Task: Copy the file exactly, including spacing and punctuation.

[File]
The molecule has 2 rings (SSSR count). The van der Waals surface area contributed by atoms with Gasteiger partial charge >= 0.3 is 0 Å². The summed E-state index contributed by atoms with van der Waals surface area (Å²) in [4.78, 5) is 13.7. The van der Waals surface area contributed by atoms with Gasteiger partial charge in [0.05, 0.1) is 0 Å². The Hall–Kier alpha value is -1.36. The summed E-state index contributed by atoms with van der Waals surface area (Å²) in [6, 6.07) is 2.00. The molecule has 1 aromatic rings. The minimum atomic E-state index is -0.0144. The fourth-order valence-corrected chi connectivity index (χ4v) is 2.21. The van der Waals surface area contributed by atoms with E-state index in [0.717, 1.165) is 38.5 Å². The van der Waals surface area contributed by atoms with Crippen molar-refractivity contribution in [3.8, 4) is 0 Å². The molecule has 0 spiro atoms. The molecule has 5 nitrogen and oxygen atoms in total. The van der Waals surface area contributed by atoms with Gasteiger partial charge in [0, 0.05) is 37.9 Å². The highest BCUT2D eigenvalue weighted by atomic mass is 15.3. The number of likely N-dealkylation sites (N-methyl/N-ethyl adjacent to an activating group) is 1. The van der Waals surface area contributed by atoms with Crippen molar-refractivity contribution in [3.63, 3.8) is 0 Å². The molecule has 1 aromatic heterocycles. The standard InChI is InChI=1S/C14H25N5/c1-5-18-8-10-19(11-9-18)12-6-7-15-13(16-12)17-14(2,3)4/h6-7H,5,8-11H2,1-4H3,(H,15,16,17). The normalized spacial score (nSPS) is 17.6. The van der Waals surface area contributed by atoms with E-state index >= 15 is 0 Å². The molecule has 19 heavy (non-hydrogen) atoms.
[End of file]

The molecule has 2 rings (SSSR count). The van der Waals surface area contributed by atoms with Gasteiger partial charge >= 0.3 is 0 Å². The summed E-state index contributed by atoms with van der Waals surface area (Å²) in [4.78, 5) is 13.7. The van der Waals surface area contributed by atoms with Gasteiger partial charge in [0.05, 0.1) is 0 Å². The Hall–Kier alpha value is -1.36. The summed E-state index contributed by atoms with van der Waals surface area (Å²) in [6, 6.07) is 2.00. The molecule has 1 aromatic rings. The minimum atomic E-state index is -0.0144. The fourth-order valence-corrected chi connectivity index (χ4v) is 2.21. The van der Waals surface area contributed by atoms with E-state index in [0.717, 1.165) is 38.5 Å². The van der Waals surface area contributed by atoms with Crippen molar-refractivity contribution in [3.8, 4) is 0 Å². The molecule has 0 spiro atoms. The molecule has 5 nitrogen and oxygen atoms in total. The van der Waals surface area contributed by atoms with Gasteiger partial charge in [0, 0.05) is 37.9 Å². The highest BCUT2D eigenvalue weighted by atomic mass is 15.3. The number of likely N-dealkylation sites (N-methyl/N-ethyl adjacent to an activating group) is 1. The van der Waals surface area contributed by atoms with Crippen molar-refractivity contribution in [3.63, 3.8) is 0 Å². The molecule has 1 aromatic heterocycles. The standard InChI is InChI=1S/C14H25N5/c1-5-18-8-10-19(11-9-18)12-6-7-15-13(16-12)17-14(2,3)4/h6-7H,5,8-11H2,1-4H3,(H,15,16,17). The normalized spacial score (nSPS) is 17.6. The van der Waals surface area contributed by atoms with E-state index >= 15 is 0 Å². The molecule has 19 heavy (non-hydrogen) atoms.